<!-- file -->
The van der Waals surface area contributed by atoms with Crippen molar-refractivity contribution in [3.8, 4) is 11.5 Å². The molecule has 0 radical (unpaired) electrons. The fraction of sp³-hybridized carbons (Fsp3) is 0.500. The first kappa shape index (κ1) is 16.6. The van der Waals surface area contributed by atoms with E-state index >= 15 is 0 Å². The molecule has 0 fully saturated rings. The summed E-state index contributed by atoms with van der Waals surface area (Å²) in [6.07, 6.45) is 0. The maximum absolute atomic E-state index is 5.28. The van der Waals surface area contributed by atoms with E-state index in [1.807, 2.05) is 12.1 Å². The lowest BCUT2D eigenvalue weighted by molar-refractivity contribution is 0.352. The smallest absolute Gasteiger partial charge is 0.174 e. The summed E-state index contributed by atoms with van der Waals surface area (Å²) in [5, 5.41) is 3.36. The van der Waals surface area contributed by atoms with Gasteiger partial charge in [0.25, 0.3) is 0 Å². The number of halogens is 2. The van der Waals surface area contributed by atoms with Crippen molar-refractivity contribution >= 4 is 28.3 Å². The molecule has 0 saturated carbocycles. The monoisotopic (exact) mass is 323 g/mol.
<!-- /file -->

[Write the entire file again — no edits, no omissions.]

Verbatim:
The van der Waals surface area contributed by atoms with Crippen molar-refractivity contribution in [3.8, 4) is 11.5 Å². The molecule has 0 radical (unpaired) electrons. The fraction of sp³-hybridized carbons (Fsp3) is 0.500. The first kappa shape index (κ1) is 16.6. The van der Waals surface area contributed by atoms with E-state index >= 15 is 0 Å². The molecule has 0 fully saturated rings. The summed E-state index contributed by atoms with van der Waals surface area (Å²) in [6.07, 6.45) is 0. The maximum absolute atomic E-state index is 5.28. The van der Waals surface area contributed by atoms with E-state index in [1.807, 2.05) is 12.1 Å². The lowest BCUT2D eigenvalue weighted by molar-refractivity contribution is 0.352. The smallest absolute Gasteiger partial charge is 0.174 e. The summed E-state index contributed by atoms with van der Waals surface area (Å²) in [5, 5.41) is 3.36. The van der Waals surface area contributed by atoms with Gasteiger partial charge in [0.25, 0.3) is 0 Å². The number of halogens is 2. The van der Waals surface area contributed by atoms with Crippen molar-refractivity contribution >= 4 is 28.3 Å². The molecule has 0 saturated carbocycles. The monoisotopic (exact) mass is 323 g/mol.